No justice yet for their daughter, nine months on

No justice yet for their daughter, nine months on

Menka Tandon was found hanging from a tree. Her family is still waiting for justice.

“My daughter cooked for us, went to school and never came back”. Menka’s father is still waiting for justice.

Sixteen-year-old Menka Tandon was found hanging from a tree on June 16, 2014. Her father, Dhanwa Tandon, says she cooked in the morning and went to school. She was happy and loved her family and she could not have committed suicide -- the reason of death cited by the police. 

Her sisters, who went to the same school with Menka say that day a boy came to school and blackmailed their sister to come out of school and meet him. He had got her name tattooed across his chest, and threatened he would show it to everyone. Her sisters say they last her looking flustered and took leave from school. 

By evening when Menka didn’t return home, her father frantically started searching for her. Nobody could find a trace of the girl. Early next morning somebody came running that a girl had been found hanging from a tree in the next village. Dhanwa says he fainted on the spot hearing that. He couldn't find the strength to go and identify and corroborate this horrible story to his own daughters. 

The entire village rushed to the spot on cycles, motorbikes and any mode of transport they could find. Menka was hanging from her dupatta from the branch of a massive old tree. The police refused to register a case of murder, saying it was suicide. 

Till evening, nobody from the local police station came to the spot. It took many men great effort to climb the tree and bring Menka’s body down. Her father and uncle argued with the police that the tree was so difficult to climb, their daughter could not have climbed it. They challenged the policemen to climb it on their own. They showed the tyre marks of a jeep in the dirt which proved that someone had come there in a four wheeler. 

They assume that men must've climbed on the bonnet of the vehicle and hung her from the tree. There was blood underneath her fingernails, bruises on her arms and feet. Her clothes were covered in dirt. All signs that she had been hurt and gang raped before she was killed. For the postmortem just her chest was cut up. No further tests were conducted to verify if she’d been raped.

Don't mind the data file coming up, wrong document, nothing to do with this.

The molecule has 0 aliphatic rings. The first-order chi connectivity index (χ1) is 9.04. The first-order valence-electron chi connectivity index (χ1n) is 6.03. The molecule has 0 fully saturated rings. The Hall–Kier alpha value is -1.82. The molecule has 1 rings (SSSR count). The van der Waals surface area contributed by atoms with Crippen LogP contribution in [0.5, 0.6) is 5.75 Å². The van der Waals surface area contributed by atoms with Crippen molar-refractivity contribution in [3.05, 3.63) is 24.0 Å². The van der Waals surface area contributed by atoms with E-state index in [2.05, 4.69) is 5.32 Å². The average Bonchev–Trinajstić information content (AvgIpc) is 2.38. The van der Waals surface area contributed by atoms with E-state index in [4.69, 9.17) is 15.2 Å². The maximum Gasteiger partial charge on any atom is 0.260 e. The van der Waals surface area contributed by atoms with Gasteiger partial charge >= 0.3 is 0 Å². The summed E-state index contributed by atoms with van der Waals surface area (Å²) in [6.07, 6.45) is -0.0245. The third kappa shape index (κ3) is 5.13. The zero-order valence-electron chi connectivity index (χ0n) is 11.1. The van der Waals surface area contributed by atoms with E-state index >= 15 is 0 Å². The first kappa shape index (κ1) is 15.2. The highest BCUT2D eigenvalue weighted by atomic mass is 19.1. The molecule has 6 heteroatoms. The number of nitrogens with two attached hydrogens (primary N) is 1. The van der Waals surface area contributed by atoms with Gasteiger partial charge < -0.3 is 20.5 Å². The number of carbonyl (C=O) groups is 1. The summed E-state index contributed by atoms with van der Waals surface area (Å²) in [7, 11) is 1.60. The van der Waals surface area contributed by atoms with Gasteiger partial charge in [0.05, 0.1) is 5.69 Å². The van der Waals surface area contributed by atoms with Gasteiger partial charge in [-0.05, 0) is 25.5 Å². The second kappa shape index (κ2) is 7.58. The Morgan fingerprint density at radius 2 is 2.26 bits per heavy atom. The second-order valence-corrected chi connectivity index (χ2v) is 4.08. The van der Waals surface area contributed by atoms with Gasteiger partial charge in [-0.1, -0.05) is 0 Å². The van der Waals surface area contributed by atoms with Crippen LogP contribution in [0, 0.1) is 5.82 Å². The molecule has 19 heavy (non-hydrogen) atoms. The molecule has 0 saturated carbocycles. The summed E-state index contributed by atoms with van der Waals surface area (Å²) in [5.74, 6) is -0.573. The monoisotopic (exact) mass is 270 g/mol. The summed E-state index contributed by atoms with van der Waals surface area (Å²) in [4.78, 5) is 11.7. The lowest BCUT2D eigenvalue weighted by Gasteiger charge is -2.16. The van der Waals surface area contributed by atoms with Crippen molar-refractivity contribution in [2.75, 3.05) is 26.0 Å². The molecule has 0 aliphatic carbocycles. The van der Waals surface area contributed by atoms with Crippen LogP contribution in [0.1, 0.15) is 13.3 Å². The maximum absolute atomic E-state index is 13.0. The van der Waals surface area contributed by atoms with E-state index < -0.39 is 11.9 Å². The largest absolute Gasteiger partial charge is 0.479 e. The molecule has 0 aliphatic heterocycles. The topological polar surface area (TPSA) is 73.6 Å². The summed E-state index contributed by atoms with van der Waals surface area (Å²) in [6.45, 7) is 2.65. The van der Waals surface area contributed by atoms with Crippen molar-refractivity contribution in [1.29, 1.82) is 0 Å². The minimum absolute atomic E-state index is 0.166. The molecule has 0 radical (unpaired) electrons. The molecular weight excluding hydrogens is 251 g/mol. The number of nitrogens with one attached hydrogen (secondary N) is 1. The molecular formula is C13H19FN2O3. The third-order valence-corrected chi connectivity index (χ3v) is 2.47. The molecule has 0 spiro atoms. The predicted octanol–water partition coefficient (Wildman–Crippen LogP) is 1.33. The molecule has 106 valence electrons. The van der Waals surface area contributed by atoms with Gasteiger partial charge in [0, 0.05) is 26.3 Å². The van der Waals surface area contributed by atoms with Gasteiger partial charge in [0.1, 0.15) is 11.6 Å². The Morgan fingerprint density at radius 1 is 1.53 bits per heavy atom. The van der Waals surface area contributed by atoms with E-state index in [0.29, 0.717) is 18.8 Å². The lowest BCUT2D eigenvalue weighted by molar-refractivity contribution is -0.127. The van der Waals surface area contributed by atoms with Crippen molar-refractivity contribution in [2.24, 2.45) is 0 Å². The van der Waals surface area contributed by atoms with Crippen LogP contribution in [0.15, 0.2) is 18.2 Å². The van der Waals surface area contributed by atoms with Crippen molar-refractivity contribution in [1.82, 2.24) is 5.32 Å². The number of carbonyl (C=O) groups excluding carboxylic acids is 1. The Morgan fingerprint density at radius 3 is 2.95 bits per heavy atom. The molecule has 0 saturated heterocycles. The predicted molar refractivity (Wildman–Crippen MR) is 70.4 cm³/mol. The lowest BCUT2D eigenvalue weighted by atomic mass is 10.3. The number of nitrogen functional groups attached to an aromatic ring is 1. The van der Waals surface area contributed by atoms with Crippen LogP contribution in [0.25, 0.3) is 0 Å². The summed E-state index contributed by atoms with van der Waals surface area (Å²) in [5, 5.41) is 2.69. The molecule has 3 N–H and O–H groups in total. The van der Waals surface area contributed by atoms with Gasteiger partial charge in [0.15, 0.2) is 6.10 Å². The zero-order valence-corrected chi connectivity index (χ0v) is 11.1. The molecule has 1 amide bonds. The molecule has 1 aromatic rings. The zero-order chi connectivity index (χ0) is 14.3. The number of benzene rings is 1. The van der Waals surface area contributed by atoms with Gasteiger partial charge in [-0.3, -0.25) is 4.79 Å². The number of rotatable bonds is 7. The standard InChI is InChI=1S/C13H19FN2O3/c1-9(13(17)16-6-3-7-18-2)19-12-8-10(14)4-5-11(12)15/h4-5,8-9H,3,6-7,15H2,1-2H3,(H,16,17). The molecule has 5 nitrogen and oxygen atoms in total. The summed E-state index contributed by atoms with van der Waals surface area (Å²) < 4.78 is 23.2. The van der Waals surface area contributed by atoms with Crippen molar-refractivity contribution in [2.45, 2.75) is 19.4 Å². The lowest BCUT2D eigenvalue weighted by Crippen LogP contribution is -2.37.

When the family and villagers pushed for another postmortem the police collected samples of bones from various parts of her body and her underwear. The evidence remained untouched in the police station for 15 days before it was sent to the lab. The report has come in now. The family is yet to see it. 

Almost nine months later, with no legal help and guidance, the parents of Menka Tandon feel hopeless and don't know where to knock for help and justice. Her mother says she wants to see the perpetrators hang to death.

“No mother should have to see her daughter like this. I'm a mother of daughters. I can't begin to imagine her pain” – Asian Circle co-founder, Kalyani Gandhi-Rhodes.

Her sisters have stopped going to school, scared that the boys who belonged to an ‘upper caste’ and had political connections might try to harm them too. 

The family is now being counselled by Oxfam India’s partner, Lokdrushti along with Chhattisgarh Mahila Manch. They have no money for a long legal battle or the resources to provide a safe life to their other children. 

Asian Circle co-founder Kalyani listening to Menka’s father

Menka's parents struggling to ensure a safe future for their remaining daughters and fighting to get justice for Menka. 

Kalyani breaks down after talking to Menka’s parents. 

Kalyani holding the documents and the picture of Menka hanging from a tree.

Menka's younger sisters talking to Kalyani about what they saw on June 16 when she left school and never returned 


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